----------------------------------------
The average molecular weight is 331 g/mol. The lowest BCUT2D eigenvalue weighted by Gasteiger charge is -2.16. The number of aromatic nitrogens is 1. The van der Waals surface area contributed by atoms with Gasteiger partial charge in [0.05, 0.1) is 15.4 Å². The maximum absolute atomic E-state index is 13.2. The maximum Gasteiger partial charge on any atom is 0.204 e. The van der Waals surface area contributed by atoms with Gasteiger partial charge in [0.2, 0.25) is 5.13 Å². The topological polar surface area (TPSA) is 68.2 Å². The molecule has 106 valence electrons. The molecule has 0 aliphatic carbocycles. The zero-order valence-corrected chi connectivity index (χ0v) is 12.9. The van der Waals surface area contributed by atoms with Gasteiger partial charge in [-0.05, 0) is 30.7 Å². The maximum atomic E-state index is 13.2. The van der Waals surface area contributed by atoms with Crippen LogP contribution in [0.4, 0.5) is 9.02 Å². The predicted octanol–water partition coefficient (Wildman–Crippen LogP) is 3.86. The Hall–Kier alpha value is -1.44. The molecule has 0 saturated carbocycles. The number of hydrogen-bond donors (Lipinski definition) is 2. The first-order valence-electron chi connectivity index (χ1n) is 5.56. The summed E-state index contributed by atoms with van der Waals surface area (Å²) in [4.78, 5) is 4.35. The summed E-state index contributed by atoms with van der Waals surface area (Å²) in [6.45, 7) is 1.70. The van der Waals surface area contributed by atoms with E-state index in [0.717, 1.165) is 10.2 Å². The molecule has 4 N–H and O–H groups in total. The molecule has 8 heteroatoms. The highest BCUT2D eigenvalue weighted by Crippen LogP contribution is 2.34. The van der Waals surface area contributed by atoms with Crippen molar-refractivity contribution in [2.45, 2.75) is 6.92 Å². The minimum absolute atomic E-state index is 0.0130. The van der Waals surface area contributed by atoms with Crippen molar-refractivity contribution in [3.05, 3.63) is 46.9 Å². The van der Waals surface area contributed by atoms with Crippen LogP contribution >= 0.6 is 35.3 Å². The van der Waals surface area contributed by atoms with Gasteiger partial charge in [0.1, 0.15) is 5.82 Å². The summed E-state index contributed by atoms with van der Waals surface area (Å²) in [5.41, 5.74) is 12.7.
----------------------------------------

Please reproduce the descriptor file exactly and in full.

The average molecular weight is 331 g/mol. The lowest BCUT2D eigenvalue weighted by Gasteiger charge is -2.16. The number of aromatic nitrogens is 1. The van der Waals surface area contributed by atoms with Gasteiger partial charge in [0.05, 0.1) is 15.4 Å². The maximum absolute atomic E-state index is 13.2. The maximum Gasteiger partial charge on any atom is 0.204 e. The van der Waals surface area contributed by atoms with Gasteiger partial charge in [0.2, 0.25) is 5.13 Å². The topological polar surface area (TPSA) is 68.2 Å². The molecule has 106 valence electrons. The molecule has 0 aliphatic carbocycles. The zero-order valence-corrected chi connectivity index (χ0v) is 12.9. The van der Waals surface area contributed by atoms with Gasteiger partial charge in [-0.05, 0) is 30.7 Å². The maximum atomic E-state index is 13.2. The van der Waals surface area contributed by atoms with Crippen LogP contribution in [0.4, 0.5) is 9.02 Å². The predicted octanol–water partition coefficient (Wildman–Crippen LogP) is 3.86. The Hall–Kier alpha value is -1.44. The molecule has 0 saturated carbocycles. The number of hydrogen-bond donors (Lipinski definition) is 2. The first-order valence-electron chi connectivity index (χ1n) is 5.56. The summed E-state index contributed by atoms with van der Waals surface area (Å²) in [4.78, 5) is 4.35. The summed E-state index contributed by atoms with van der Waals surface area (Å²) in [6.45, 7) is 1.70. The van der Waals surface area contributed by atoms with E-state index in [0.717, 1.165) is 10.2 Å². The molecule has 4 N–H and O–H groups in total. The molecule has 8 heteroatoms. The highest BCUT2D eigenvalue weighted by Crippen LogP contribution is 2.34. The van der Waals surface area contributed by atoms with Crippen molar-refractivity contribution in [2.45, 2.75) is 6.92 Å². The minimum absolute atomic E-state index is 0.0130. The van der Waals surface area contributed by atoms with Crippen molar-refractivity contribution in [3.05, 3.63) is 46.9 Å². The van der Waals surface area contributed by atoms with Crippen LogP contribution >= 0.6 is 35.3 Å². The van der Waals surface area contributed by atoms with Gasteiger partial charge in [0.1, 0.15) is 5.82 Å². The summed E-state index contributed by atoms with van der Waals surface area (Å²) in [5.41, 5.74) is 12.7.